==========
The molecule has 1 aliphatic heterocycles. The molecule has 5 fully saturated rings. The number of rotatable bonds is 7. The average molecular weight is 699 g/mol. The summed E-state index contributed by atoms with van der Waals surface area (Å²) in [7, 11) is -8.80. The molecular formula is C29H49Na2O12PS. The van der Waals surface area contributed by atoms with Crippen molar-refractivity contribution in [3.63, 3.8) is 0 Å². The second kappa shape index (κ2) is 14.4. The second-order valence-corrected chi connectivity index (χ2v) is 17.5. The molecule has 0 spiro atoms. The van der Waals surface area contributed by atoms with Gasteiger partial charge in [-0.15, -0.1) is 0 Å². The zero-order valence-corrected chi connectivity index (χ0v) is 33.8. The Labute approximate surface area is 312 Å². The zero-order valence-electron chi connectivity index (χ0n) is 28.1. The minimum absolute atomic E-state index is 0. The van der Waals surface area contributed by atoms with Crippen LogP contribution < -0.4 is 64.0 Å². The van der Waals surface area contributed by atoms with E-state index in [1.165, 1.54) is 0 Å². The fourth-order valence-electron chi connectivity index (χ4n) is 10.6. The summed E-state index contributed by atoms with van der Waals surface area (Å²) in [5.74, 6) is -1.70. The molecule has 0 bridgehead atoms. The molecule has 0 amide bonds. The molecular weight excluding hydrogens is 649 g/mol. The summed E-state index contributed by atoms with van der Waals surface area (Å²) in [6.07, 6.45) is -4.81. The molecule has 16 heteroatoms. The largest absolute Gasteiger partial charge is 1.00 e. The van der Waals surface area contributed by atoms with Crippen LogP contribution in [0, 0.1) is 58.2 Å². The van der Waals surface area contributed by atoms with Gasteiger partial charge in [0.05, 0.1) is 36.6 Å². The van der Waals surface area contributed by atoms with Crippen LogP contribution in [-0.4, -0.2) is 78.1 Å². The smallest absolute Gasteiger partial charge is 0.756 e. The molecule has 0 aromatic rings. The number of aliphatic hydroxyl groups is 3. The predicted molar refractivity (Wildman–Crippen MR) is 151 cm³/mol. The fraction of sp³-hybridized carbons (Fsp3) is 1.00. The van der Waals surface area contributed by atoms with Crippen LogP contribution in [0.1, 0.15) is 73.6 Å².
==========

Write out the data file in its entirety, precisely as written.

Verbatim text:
The molecule has 1 aliphatic heterocycles. The molecule has 5 fully saturated rings. The number of rotatable bonds is 7. The average molecular weight is 699 g/mol. The summed E-state index contributed by atoms with van der Waals surface area (Å²) in [7, 11) is -8.80. The molecular formula is C29H49Na2O12PS. The van der Waals surface area contributed by atoms with Crippen molar-refractivity contribution in [3.63, 3.8) is 0 Å². The second kappa shape index (κ2) is 14.4. The second-order valence-corrected chi connectivity index (χ2v) is 17.5. The molecule has 0 spiro atoms. The van der Waals surface area contributed by atoms with Gasteiger partial charge in [-0.15, -0.1) is 0 Å². The zero-order valence-corrected chi connectivity index (χ0v) is 33.8. The Labute approximate surface area is 312 Å². The zero-order valence-electron chi connectivity index (χ0n) is 28.1. The minimum absolute atomic E-state index is 0. The van der Waals surface area contributed by atoms with Crippen LogP contribution < -0.4 is 64.0 Å². The van der Waals surface area contributed by atoms with E-state index in [1.165, 1.54) is 0 Å². The fourth-order valence-electron chi connectivity index (χ4n) is 10.6. The summed E-state index contributed by atoms with van der Waals surface area (Å²) in [5.74, 6) is -1.70. The molecule has 0 bridgehead atoms. The molecule has 0 amide bonds. The molecular weight excluding hydrogens is 649 g/mol. The summed E-state index contributed by atoms with van der Waals surface area (Å²) in [6.07, 6.45) is -4.81. The molecule has 16 heteroatoms. The largest absolute Gasteiger partial charge is 1.00 e. The van der Waals surface area contributed by atoms with Crippen LogP contribution in [0, 0.1) is 58.2 Å². The van der Waals surface area contributed by atoms with Gasteiger partial charge in [0.05, 0.1) is 36.6 Å². The van der Waals surface area contributed by atoms with Crippen LogP contribution in [-0.4, -0.2) is 78.1 Å². The smallest absolute Gasteiger partial charge is 0.756 e. The molecule has 0 aromatic rings. The number of aliphatic hydroxyl groups is 3. The predicted molar refractivity (Wildman–Crippen MR) is 151 cm³/mol. The fraction of sp³-hybridized carbons (Fsp3) is 1.00. The van der Waals surface area contributed by atoms with Crippen LogP contribution in [0.1, 0.15) is 73.6 Å².